burdened with 60 to 70 pounds of weaponry. These were not the men and women
of the 6th precinct. They were the Gang Squads and the SWAT teams of the
Tactical Operations Divisions, closer in training to soldiers from the
School of the Americas than local cops on the beat. Behind them and around
were special forces from the FBI, the Secret Service, even the CIA.
The police were almost motionless. They were equipped with U.S. military
standard M40A1 double canister gas masks; uncalibrated, semi-automatic,
high velocity Autocockers loaded with solid plastic shot; Monadnock
disposable plastic cuffs, Nomex slash-resistant gloves, Commando boots,
Centurion tactical leg guards, combat harnesses, DK5-H pivot-and-lock riot
face shields, black Monadnock P24 polycarbonate riot batons with TrumBull
stop side handles, No.2 continuous discharge CS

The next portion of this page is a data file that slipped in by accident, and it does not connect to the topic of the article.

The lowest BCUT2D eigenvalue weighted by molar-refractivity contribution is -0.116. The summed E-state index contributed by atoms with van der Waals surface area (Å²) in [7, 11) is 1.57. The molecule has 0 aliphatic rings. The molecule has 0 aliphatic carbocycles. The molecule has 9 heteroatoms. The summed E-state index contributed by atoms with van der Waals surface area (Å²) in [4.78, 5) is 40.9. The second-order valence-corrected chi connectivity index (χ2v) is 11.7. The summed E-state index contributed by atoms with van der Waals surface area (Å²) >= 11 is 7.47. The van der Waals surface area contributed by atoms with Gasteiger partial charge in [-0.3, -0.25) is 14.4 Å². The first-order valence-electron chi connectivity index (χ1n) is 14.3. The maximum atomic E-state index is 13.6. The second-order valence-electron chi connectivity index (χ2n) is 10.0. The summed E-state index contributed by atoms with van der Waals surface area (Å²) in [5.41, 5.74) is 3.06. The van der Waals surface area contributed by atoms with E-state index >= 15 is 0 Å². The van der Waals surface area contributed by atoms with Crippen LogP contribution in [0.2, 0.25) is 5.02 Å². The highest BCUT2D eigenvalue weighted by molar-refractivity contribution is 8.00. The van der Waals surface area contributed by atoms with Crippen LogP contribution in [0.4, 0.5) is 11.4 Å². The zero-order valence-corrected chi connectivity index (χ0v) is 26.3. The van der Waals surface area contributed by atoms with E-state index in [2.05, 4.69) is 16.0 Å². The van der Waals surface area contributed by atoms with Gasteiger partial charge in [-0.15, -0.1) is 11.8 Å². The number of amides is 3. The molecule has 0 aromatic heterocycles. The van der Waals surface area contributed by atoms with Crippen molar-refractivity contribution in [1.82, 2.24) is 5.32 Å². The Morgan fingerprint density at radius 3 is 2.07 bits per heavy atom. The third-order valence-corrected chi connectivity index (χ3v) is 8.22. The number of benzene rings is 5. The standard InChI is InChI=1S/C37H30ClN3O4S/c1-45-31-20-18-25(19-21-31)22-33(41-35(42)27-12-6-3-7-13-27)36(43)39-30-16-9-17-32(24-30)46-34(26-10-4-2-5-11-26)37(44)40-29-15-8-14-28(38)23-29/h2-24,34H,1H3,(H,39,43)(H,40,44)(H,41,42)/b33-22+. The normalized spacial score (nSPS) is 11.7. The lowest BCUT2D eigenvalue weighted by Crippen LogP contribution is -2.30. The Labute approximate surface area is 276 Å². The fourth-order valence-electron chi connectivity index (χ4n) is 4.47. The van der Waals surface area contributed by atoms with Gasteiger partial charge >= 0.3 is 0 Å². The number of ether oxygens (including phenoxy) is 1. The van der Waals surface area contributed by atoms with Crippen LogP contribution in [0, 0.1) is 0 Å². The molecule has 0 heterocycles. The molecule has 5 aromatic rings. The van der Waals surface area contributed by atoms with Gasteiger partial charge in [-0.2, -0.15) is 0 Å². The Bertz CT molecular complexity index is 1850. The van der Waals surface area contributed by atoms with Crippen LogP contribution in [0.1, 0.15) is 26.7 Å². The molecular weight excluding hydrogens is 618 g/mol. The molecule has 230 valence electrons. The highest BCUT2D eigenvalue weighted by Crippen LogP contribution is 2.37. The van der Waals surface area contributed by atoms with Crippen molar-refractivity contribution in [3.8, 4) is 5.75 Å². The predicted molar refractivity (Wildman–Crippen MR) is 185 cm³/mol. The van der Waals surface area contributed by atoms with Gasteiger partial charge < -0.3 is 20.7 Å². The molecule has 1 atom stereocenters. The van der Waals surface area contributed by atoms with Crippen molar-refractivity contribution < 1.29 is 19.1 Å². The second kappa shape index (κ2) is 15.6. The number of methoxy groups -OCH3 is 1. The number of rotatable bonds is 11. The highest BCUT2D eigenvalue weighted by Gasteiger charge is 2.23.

(orto-chlorobenzylidene-malononitrile) chemical grenades, M651 CN
(chloroacetophenone) pyrotechnic grenades, T16 Flameless OC Expulsion
Grenades, DTCA rubber bullet grenades (Stingers), M-203 (40mm) grenade
launchers, First Defense MK-46 Oleoresin Capsicum (OC) aerosol tanks
with hose and wands, .60 caliber rubber ball impact munitions, lightweight
tactical Kevlar composite ballistic helmets, combat butt packs, 30 cal.
thirty-round mag pouches, and Kevlar body armor.
None of the police had visible badges or forms of identification. The
demonstrators seated in front of the black-clad ranks were equipped with
hooded jackets for protection against rain and chemicals. They carried
toothpaste and baking powder for protection of their skin, and wet cotton
cloths impregnated with vinegar to cover their mouths and noses after a
tear-gas release. In their backpacks were bottled water and food for the
day ahead. Ten Koreans came around the corner carrying a 10-foot banner
protesting genetically modified foods. They were impeccable in white robes,
sashes, and headbands. One was a priest. They played flutes and drums
and marched straight toward the police and behind the seated demonstrators.
Everyone cheered at the sight and chanted "The whole world is watching."
-end of part one -